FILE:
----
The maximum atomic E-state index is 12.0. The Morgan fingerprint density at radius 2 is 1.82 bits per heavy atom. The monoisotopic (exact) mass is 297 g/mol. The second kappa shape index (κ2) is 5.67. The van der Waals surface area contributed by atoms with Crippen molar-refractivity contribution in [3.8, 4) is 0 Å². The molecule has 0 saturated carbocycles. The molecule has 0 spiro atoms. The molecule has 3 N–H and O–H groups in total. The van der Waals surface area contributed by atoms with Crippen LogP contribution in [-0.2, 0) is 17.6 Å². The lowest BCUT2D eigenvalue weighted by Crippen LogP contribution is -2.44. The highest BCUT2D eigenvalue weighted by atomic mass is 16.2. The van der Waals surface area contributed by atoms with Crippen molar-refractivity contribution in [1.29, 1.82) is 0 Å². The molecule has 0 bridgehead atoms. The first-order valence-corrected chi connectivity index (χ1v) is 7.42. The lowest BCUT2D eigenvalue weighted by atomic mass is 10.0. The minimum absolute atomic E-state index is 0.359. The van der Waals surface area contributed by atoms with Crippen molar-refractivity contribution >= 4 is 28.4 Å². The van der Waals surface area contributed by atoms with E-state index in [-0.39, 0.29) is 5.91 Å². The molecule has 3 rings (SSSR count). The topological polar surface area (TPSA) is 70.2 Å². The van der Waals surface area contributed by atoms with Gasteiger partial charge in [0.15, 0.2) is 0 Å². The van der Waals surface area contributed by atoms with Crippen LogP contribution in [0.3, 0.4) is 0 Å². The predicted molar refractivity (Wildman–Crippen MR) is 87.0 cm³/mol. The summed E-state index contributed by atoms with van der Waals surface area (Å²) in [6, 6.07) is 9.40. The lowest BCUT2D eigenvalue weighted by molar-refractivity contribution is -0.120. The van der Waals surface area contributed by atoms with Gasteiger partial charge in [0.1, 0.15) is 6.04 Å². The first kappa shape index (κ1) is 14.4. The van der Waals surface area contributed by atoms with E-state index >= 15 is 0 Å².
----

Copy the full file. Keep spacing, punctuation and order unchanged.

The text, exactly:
The maximum atomic E-state index is 12.0. The Morgan fingerprint density at radius 2 is 1.82 bits per heavy atom. The monoisotopic (exact) mass is 297 g/mol. The second kappa shape index (κ2) is 5.67. The van der Waals surface area contributed by atoms with Crippen molar-refractivity contribution in [3.8, 4) is 0 Å². The molecule has 0 saturated carbocycles. The molecule has 0 spiro atoms. The molecule has 3 N–H and O–H groups in total. The van der Waals surface area contributed by atoms with Crippen LogP contribution in [-0.2, 0) is 17.6 Å². The lowest BCUT2D eigenvalue weighted by Crippen LogP contribution is -2.44. The highest BCUT2D eigenvalue weighted by atomic mass is 16.2. The van der Waals surface area contributed by atoms with Crippen molar-refractivity contribution in [1.29, 1.82) is 0 Å². The molecule has 0 bridgehead atoms. The first-order valence-corrected chi connectivity index (χ1v) is 7.42. The lowest BCUT2D eigenvalue weighted by atomic mass is 10.0. The minimum absolute atomic E-state index is 0.359. The van der Waals surface area contributed by atoms with Crippen molar-refractivity contribution >= 4 is 28.4 Å². The van der Waals surface area contributed by atoms with E-state index in [-0.39, 0.29) is 5.91 Å². The molecule has 3 rings (SSSR count). The topological polar surface area (TPSA) is 70.2 Å². The van der Waals surface area contributed by atoms with Gasteiger partial charge in [0.15, 0.2) is 0 Å². The van der Waals surface area contributed by atoms with Crippen LogP contribution in [0.3, 0.4) is 0 Å². The predicted molar refractivity (Wildman–Crippen MR) is 87.0 cm³/mol. The summed E-state index contributed by atoms with van der Waals surface area (Å²) in [6, 6.07) is 9.40. The lowest BCUT2D eigenvalue weighted by molar-refractivity contribution is -0.120. The van der Waals surface area contributed by atoms with Gasteiger partial charge in [0.1, 0.15) is 6.04 Å². The first kappa shape index (κ1) is 14.4. The van der Waals surface area contributed by atoms with E-state index >= 15 is 0 Å².